AIPD – Review

Title   AIPD
Developer  Blazing Badger
Publisher  mamor games
Platform  Windows PC, PlayStation 4 (reviewed), Xbox One
Genre  Shoot 'em up
Release Date  Jan 29, 2016

While the name AIPD may conjure up images of some sort of Bladerunner-esque plot, this twin-stick PS4 shoot ‘em up eschews any of that nonsense and presents its particular brand of arcade action without even a text-based cutscene.

This is good because shoot ‘em ups don’t need plots and all you need to know is that AIPD is something of a greatest hits package of the dozens of twin-stick shooters it now shares a marketplace with. The obvious comparison is with Geometry Wars 3. It shares that neon look (and an electro soundtrack) along with very similar gameplay. Annoyingly, the game maps shooting to a button (although you still aim with the right stick) due to a tacked-on overheating mechanic, but aside from that, this is the usual template.

Most tellingly, the game has vanquished enemies dropping shards that increase your multiplier, a move straight out of the Geometry Wars playbook, and this is good as it stops you moving in set patterns and adds a little bit of risk vs. reward gameplay, which is never a bad thing.

Enemies come in various shapes and colours, each bringing their own behaviour, and that’s all good. You dispatch them fairly easily because you are satisfyingly powerful, but the game also offers up some different ship configurations to suit your style. New primary weapons can be unlocked, and these are decent as they are very varied – from missiles and machine guns to short-range lasers and auto-targeting plasma rays. You also unlock chassis types that change your speed, overheating rates, and recovery.

At this point you have a recipe for a very solid shoot ‘em up. The game itself is set over fifteen stages (ending in a boss battle) and doesn’t overstay its welcome, but then there are some design decisions which kind of spoil the party.

Firstly, there’s no limitless arcade mode. While it’s fine playing the short campaign stages repeatedly to improve your score, the lack of variation soon starts to grind on you. And then you have the biggest selling point, according to the publishers – the huge number of game modes.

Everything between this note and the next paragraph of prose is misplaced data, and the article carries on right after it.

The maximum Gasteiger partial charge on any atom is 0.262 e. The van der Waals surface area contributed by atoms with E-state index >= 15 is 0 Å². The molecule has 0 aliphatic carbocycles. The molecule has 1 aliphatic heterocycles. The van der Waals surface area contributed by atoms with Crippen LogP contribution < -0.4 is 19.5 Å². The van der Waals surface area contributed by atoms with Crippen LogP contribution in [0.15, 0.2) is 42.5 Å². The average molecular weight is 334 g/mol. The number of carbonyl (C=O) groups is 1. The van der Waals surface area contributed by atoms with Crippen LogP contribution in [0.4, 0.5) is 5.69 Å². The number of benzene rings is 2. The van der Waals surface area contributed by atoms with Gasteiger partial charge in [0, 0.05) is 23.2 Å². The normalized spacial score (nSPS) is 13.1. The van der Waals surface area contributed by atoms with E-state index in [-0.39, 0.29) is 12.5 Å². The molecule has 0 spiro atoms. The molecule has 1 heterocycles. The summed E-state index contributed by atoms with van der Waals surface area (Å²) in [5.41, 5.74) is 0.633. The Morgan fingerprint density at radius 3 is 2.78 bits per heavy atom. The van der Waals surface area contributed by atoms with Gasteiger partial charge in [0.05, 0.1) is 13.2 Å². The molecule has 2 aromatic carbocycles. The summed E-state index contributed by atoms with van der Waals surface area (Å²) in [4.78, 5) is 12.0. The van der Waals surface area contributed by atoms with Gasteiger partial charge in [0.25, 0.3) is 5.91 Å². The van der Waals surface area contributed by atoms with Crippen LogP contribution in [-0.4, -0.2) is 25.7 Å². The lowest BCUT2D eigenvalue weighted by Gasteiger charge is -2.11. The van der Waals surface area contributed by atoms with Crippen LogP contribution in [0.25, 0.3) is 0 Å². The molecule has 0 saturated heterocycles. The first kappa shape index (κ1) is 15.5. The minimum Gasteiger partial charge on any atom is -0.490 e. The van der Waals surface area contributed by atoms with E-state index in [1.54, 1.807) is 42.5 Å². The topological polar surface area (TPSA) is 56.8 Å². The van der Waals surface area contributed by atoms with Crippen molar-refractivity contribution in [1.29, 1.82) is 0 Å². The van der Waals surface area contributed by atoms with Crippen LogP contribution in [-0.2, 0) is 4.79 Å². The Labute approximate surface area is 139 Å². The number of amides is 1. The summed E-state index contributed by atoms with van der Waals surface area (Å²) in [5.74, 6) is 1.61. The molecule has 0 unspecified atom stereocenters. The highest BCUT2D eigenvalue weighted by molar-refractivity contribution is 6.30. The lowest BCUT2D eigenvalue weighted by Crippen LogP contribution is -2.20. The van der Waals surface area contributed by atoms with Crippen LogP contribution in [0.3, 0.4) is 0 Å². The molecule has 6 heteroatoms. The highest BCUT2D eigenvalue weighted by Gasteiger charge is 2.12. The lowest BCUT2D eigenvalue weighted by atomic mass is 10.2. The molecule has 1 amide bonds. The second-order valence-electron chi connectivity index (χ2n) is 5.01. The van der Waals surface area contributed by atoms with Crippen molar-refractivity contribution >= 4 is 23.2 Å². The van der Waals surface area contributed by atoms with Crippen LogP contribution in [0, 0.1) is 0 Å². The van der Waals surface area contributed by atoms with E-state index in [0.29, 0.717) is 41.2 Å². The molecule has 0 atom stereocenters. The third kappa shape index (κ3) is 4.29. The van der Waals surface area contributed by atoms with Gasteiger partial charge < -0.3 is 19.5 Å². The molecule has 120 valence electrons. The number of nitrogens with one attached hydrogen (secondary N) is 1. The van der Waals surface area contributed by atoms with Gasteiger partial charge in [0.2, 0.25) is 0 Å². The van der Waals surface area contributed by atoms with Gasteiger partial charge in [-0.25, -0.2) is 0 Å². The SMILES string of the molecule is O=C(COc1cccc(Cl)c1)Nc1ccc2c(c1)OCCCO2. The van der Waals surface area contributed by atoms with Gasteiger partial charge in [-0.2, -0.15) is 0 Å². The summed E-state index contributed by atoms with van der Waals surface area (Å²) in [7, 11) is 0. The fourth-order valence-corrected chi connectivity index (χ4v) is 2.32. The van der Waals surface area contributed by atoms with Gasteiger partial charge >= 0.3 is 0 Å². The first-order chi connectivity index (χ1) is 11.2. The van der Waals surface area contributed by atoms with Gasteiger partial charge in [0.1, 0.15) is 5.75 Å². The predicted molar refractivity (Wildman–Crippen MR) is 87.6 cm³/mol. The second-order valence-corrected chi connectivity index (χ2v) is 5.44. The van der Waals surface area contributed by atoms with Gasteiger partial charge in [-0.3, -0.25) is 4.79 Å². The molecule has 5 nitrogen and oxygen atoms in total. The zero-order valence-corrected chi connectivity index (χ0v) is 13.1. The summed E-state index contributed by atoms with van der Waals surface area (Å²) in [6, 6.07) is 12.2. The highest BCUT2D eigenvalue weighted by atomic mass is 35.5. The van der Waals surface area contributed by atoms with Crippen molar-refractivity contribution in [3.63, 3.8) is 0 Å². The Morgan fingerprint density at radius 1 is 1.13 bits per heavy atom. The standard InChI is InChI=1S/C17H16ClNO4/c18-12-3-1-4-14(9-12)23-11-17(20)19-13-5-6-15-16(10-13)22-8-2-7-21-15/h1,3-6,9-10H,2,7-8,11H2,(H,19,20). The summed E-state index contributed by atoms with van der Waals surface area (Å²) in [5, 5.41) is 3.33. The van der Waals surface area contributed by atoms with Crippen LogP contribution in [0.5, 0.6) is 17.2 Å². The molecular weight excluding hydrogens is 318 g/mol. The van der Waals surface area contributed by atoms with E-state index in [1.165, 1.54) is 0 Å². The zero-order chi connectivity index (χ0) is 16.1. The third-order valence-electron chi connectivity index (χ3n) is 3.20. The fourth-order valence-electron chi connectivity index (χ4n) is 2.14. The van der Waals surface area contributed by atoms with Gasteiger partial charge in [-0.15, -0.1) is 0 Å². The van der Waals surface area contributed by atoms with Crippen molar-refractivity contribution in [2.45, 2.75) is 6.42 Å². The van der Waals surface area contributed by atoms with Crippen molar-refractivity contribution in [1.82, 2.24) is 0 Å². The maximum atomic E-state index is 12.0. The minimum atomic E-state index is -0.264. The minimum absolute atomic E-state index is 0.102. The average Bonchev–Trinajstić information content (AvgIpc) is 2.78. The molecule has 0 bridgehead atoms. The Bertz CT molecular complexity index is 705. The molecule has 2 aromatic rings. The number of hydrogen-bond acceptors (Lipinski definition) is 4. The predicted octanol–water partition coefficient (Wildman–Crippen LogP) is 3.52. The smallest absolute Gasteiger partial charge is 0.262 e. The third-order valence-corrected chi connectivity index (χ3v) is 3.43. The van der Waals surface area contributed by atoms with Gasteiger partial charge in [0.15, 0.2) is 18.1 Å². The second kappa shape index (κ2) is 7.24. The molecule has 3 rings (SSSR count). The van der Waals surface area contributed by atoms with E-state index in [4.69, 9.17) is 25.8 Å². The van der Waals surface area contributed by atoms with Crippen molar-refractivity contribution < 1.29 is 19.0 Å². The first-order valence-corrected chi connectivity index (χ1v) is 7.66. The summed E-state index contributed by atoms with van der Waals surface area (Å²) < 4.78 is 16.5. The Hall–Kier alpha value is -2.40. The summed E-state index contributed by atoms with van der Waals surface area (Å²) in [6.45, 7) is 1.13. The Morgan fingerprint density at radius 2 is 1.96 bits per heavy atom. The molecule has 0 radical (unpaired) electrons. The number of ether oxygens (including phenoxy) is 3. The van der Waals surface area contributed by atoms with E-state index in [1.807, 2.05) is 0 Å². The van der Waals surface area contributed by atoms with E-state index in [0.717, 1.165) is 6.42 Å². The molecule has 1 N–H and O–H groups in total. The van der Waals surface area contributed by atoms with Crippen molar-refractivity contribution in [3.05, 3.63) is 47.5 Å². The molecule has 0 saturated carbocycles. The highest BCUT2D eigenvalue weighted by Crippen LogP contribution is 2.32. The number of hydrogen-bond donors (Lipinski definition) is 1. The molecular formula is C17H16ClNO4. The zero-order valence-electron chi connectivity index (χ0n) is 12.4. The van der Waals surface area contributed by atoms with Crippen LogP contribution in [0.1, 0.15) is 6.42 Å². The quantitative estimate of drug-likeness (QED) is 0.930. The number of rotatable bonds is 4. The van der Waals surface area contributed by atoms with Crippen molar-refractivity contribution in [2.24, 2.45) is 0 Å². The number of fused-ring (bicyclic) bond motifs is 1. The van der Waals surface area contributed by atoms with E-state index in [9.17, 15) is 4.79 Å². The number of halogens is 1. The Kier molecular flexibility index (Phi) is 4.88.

This feature is something of a lie. When you play the most basic mode, at the end of each stage a choice of power-downs has to be made. These either weaken you, strengthen your enemies, or add environmental threats. Each comes with a multiplier reward, which is fine if you are chasing scores, but aside from that, each choice is just a compromise.

The constant weakening of your chances starts to get on your nerves. Shoot ‘em ups don’t work this way. You’re supposed to get better. You’re supposed to power up. As such, the game gets less enjoyable as you go.

You can also choose to start with any combination of twenty-four power downs activated, for a better starting multiplier, which is all well and good but that doesn’t count as ‘over 10,000 modes’ where I come from. That just stands for 10,000 slight variations that all make the game less fun than it is when you don’t select them.

Nah. After Geometry Wars 3‘s proper variations on the basic theme, these choices just seem incredibly thin. And without them, all you’ve got is a short fifteen-stage shoot ‘em up that you’ll be done with in an hour or two.

Score chasers may have some fun with the leaderboards, but given that your power-down choices are from two random power-downs at a time, some people will have an easier time getting high scores than others. I destroyed my fifteen-stage high score by stage twelve after getting a better run of choices. So it’s not a level playing field.

If you can ignore all the smoke and mirrors from that, there’s a solid and fun shoot ‘em up here that looks good, sounds okay and plays pretty damn well. But the sooner that people accept Geometry Wars 3 as the benchmark on PS4 and try to actually beat it, the better. Until then, this genre is kind of struggling a bit.

  • Solid gameplay
  • Decent variation in weapon systems
  • Reasonable presentation
  • Short-lived
  • Thousands of modes? Bollocks
  • Constant powering down is a bit disheartening
  • Uneven playing field for leaderboard battles

AIPD has a strong foundation but suspect design choices make it just another entry into a genre that is overcrowded and already mastered. There are worse ones out there but AIPD never really gives you a reason why it is worth the price of entry.

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